Aviation expert: "If this was a shoot down… it would have to have been quite a sophisticated air defence system".
Sir Tony Brenton, a former UK ambassador to Russia, told BBC News it would not be a huge surprise if suspicion initially fell on the rebels.
"That would be very damaging both for them and for their Russian supporters," he said. "The Russians have undoubtedly been supplying them with weapons, almost certainly with anti-aircraft weapons, so Russia would very likely be implicated and that would raise the volume of international criticism of Russia."
This is also the second plane crash involving a Malaysian airliner this year, following the disappearance of Flight MH370 to Beijing in March.
Malaysia Airlines Flight MH17 - Amsterdam to Kuala Lumpur
Aircraft: Boeing 777-200ER
Left Amsterdam: 10:15 GMT
Lost contact: 14:15 GMT at 10,000m (33,000ft)”
“U.S. Embassies: World Wide Spy Platform
By Wayne Madsen -Via: Online Journal
With revelations that U.S. embassies in Oslo, Copenhagen, and Stockholm have carried out spying operations against the host citizens of Norway, Denmark, and Sweden from the respective embassies, comes news to WMR that the system carrying out the secret surveillance — the Security Incident Management Analysis System or SIMAS – not only also spies on citizens of the two Nordic partners of Norway, Denmark, and Sweden, namely Iceland and Finland, from U.S. embassies in Reykjavik and Helsinki, respectively, but spies on individuals from all U.S. embassies and consulates around the world — from Santiago, Chile, and Canberra, Australia, to Bishkek, Kyrgyzstan, to Maputo, Mozambique. The Finnish paper, Helsingin Sanomat, is reporting that the Finnish Security Police (SUPO) has asked U.S. authorities about the activities of SIMAS in Helsinki. One nation that has adopted a sanguine reaction to the U.S. embassy spy program is Denmark, described by one intelligence insider as a “zone of control” for U.S. surveillance activities in Scandinavia. The cooperation between the U.S. and Denmark in surveillance operations began under Prime Minister Anders Fogh Rasmussen and it was one of the reasons he was rewarded by Washington with the job of Secretary General of NATO. The Norwegian and Swedish governments have demanded answers to questions from U.S. authorities about SIMAS spying but State Department spokesman P. J. Crowley, a retired Air Force colonel who has historically been assigned by the CIA to oversee the Clintons, whether at the White House or, now, at the State Department, claimed that the government of Norway had been informed by the United States of SIMAS surveillance from a Surveillance Detection Unit (SDU) located in a building near the U.S. embassy in Oslo. On November 4, Crowley was asked at a State Department press conference about his earlier statement that Norway had been informed about SIMAS. The question and answer session:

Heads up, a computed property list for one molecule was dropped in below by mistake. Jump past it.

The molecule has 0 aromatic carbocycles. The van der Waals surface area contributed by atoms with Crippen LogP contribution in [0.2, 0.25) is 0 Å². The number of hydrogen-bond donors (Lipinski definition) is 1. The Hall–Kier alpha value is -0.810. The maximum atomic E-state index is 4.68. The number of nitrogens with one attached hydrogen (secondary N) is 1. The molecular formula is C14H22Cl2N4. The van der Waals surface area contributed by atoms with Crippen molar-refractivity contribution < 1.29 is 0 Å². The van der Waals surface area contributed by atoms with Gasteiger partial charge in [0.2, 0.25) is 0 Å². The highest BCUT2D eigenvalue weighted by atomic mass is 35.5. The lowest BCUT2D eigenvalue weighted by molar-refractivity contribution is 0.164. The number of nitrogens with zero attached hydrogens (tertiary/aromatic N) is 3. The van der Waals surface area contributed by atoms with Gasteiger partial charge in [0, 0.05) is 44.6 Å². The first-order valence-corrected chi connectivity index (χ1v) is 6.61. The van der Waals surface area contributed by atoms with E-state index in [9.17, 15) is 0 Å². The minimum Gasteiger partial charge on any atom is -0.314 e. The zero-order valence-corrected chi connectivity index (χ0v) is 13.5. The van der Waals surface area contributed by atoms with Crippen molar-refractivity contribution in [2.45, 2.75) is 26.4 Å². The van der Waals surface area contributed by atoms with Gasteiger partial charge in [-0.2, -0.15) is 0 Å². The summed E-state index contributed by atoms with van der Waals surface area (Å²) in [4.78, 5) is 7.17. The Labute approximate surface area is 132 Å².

“Q . . . on Monday when I asked you, you said that the Norwegian Government was aware of these activities. They say they are not. So who’s lying here?”
A. “I’m, we, the security of our Embassy involves cooperation between our security officials and Norwegian security officials. Ill just stand by those words.”